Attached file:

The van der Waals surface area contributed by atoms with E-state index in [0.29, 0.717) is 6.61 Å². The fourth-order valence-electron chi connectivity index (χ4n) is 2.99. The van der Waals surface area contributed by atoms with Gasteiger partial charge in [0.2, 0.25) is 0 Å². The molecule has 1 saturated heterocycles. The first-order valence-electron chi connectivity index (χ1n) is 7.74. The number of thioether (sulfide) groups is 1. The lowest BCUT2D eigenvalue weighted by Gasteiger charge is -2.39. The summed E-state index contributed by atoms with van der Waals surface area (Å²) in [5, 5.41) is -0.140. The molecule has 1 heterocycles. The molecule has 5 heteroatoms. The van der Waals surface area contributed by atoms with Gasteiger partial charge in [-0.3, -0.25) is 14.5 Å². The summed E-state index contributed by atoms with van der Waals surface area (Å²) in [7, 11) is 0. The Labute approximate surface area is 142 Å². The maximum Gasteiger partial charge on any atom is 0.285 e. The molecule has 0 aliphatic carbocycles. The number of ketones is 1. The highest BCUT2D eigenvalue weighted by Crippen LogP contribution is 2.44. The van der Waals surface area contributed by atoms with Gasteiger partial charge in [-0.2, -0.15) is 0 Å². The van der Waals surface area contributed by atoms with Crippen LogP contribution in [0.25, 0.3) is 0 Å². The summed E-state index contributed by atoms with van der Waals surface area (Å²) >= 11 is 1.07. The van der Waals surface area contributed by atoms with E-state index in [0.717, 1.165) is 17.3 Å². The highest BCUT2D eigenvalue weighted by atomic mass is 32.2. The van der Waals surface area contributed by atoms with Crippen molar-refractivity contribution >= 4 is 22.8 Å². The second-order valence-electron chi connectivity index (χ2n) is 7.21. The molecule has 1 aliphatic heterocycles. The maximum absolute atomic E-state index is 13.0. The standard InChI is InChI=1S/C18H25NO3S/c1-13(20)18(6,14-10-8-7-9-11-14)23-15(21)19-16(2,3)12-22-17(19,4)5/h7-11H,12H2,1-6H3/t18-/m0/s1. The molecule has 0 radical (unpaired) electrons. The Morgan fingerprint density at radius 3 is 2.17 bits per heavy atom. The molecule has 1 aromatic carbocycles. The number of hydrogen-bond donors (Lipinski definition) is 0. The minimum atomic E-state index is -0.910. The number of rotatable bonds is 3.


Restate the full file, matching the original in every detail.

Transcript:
The van der Waals surface area contributed by atoms with E-state index in [0.29, 0.717) is 6.61 Å². The fourth-order valence-electron chi connectivity index (χ4n) is 2.99. The van der Waals surface area contributed by atoms with Gasteiger partial charge in [0.2, 0.25) is 0 Å². The molecule has 1 saturated heterocycles. The first-order valence-electron chi connectivity index (χ1n) is 7.74. The number of thioether (sulfide) groups is 1. The lowest BCUT2D eigenvalue weighted by Gasteiger charge is -2.39. The summed E-state index contributed by atoms with van der Waals surface area (Å²) in [5, 5.41) is -0.140. The molecule has 1 heterocycles. The molecule has 5 heteroatoms. The van der Waals surface area contributed by atoms with Gasteiger partial charge in [-0.3, -0.25) is 14.5 Å². The summed E-state index contributed by atoms with van der Waals surface area (Å²) in [7, 11) is 0. The Labute approximate surface area is 142 Å². The maximum Gasteiger partial charge on any atom is 0.285 e. The molecule has 0 aliphatic carbocycles. The number of ketones is 1. The highest BCUT2D eigenvalue weighted by Crippen LogP contribution is 2.44. The van der Waals surface area contributed by atoms with Gasteiger partial charge in [-0.2, -0.15) is 0 Å². The van der Waals surface area contributed by atoms with Crippen LogP contribution in [0.25, 0.3) is 0 Å². The summed E-state index contributed by atoms with van der Waals surface area (Å²) >= 11 is 1.07. The van der Waals surface area contributed by atoms with E-state index in [0.717, 1.165) is 17.3 Å². The highest BCUT2D eigenvalue weighted by atomic mass is 32.2. The van der Waals surface area contributed by atoms with Crippen molar-refractivity contribution >= 4 is 22.8 Å². The second-order valence-electron chi connectivity index (χ2n) is 7.21. The molecule has 1 aliphatic heterocycles. The maximum absolute atomic E-state index is 13.0. The standard InChI is InChI=1S/C18H25NO3S/c1-13(20)18(6,14-10-8-7-9-11-14)23-15(21)19-16(2,3)12-22-17(19,4)5/h7-11H,12H2,1-6H3/t18-/m0/s1. The molecule has 0 radical (unpaired) electrons. The Morgan fingerprint density at radius 3 is 2.17 bits per heavy atom. The molecule has 1 aromatic carbocycles. The number of hydrogen-bond donors (Lipinski definition) is 0. The minimum atomic E-state index is -0.910. The number of rotatable bonds is 3.